Does elicitation method matter? Behavioral and neuroimaging evidence from capacity allocation game
© 2015 Production and Operations Management Society. To date, it has not been elucidated whether the strategy method and the direct-response method lead to different behaviors in experiments of economic games. In this study, we investigate this issue under a multi-round setting of the capacity allocation game with both of the elicitation methods. In the first experiment (regular behavioral experiment), subjects are paired to make decisions in a laboratory through a computer network platform. In the second experiment (neuroimaging experiment), the functional magnetic resonance imaging (fMRI) technique is applied to observe similarities and differences in brain activities between the two elicitation methods. The results show that no significant difference is observed in the ordering behaviors between the two methods. Meanwhile, the neuroimaging data reveal that the strategy method induces comparable activations in similar brain regions, as does the direct-response method. Additionally, it is more likely that subjects adjust their decisions during the feedback phase, rather than during the decision phase. Our results indicate that, in multi-round game experiments without features such as emotion, the effect of the elicitation method is not likely to be exhibited.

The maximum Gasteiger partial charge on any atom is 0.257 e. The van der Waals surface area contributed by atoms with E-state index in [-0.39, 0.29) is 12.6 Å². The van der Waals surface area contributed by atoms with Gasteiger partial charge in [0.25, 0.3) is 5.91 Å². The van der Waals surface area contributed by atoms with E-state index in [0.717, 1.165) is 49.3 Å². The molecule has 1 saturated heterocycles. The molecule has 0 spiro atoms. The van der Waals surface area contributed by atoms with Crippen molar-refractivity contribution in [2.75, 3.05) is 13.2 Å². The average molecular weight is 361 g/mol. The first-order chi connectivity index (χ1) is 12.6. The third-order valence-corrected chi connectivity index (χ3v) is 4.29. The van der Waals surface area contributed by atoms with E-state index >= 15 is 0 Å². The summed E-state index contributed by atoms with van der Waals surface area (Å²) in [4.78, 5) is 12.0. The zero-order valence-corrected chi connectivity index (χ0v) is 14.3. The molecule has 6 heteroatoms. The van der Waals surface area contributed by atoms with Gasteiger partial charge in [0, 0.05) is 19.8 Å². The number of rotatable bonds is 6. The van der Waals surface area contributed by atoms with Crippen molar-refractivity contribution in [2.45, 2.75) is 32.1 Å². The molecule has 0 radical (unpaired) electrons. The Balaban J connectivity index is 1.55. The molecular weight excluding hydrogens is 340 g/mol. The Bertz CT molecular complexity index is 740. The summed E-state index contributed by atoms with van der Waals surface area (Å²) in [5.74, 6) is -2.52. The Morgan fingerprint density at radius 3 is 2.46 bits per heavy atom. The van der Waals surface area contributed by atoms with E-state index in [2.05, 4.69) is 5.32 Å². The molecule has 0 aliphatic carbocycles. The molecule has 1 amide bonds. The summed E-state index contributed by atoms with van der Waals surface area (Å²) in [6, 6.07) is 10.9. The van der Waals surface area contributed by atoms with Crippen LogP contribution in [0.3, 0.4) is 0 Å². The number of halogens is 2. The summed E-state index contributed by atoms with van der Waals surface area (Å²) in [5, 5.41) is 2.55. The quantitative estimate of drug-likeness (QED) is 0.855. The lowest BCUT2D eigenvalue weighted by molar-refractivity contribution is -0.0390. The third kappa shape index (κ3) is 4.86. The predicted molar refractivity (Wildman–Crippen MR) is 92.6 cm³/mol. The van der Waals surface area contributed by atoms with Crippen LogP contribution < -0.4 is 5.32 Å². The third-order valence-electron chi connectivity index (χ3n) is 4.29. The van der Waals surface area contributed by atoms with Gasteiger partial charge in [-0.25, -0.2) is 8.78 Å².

Zhao, Y; Zhao, X; Wang, L; Chen, Y; Zhang, X
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